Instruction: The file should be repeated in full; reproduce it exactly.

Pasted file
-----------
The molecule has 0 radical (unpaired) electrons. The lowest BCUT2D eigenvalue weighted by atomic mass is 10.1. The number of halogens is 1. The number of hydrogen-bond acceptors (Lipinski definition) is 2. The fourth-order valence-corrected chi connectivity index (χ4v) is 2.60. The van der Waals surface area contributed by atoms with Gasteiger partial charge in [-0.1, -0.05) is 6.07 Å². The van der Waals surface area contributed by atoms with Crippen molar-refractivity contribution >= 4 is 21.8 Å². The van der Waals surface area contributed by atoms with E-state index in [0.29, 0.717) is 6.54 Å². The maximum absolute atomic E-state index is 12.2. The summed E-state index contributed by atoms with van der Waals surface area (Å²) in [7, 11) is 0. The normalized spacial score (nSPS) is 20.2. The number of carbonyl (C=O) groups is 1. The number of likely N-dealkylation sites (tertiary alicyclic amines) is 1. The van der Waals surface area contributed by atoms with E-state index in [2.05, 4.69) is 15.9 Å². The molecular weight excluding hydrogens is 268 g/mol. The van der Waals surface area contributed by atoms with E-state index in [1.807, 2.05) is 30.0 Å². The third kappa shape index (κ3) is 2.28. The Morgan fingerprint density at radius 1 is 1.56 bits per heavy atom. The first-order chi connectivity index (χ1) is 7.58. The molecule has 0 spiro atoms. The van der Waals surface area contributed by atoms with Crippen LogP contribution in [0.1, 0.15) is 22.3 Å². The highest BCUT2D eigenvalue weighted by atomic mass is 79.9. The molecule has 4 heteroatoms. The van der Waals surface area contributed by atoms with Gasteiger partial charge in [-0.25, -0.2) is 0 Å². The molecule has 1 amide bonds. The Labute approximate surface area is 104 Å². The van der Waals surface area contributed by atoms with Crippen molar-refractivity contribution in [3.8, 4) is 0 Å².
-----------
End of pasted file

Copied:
The molecule has 0 radical (unpaired) electrons. The lowest BCUT2D eigenvalue weighted by atomic mass is 10.1. The number of halogens is 1. The number of hydrogen-bond acceptors (Lipinski definition) is 2. The fourth-order valence-corrected chi connectivity index (χ4v) is 2.60. The van der Waals surface area contributed by atoms with Gasteiger partial charge in [-0.1, -0.05) is 6.07 Å². The van der Waals surface area contributed by atoms with Crippen molar-refractivity contribution >= 4 is 21.8 Å². The van der Waals surface area contributed by atoms with E-state index in [0.29, 0.717) is 6.54 Å². The maximum absolute atomic E-state index is 12.2. The summed E-state index contributed by atoms with van der Waals surface area (Å²) in [7, 11) is 0. The normalized spacial score (nSPS) is 20.2. The number of carbonyl (C=O) groups is 1. The number of likely N-dealkylation sites (tertiary alicyclic amines) is 1. The van der Waals surface area contributed by atoms with E-state index in [2.05, 4.69) is 15.9 Å². The molecular weight excluding hydrogens is 268 g/mol. The van der Waals surface area contributed by atoms with E-state index in [1.807, 2.05) is 30.0 Å². The third kappa shape index (κ3) is 2.28. The Morgan fingerprint density at radius 1 is 1.56 bits per heavy atom. The first-order chi connectivity index (χ1) is 7.58. The molecule has 0 spiro atoms. The van der Waals surface area contributed by atoms with Crippen LogP contribution in [0.1, 0.15) is 22.3 Å². The highest BCUT2D eigenvalue weighted by atomic mass is 79.9. The molecule has 4 heteroatoms. The van der Waals surface area contributed by atoms with Gasteiger partial charge in [-0.25, -0.2) is 0 Å². The molecule has 1 amide bonds. The Labute approximate surface area is 104 Å². The van der Waals surface area contributed by atoms with Crippen molar-refractivity contribution in [3.8, 4) is 0 Å².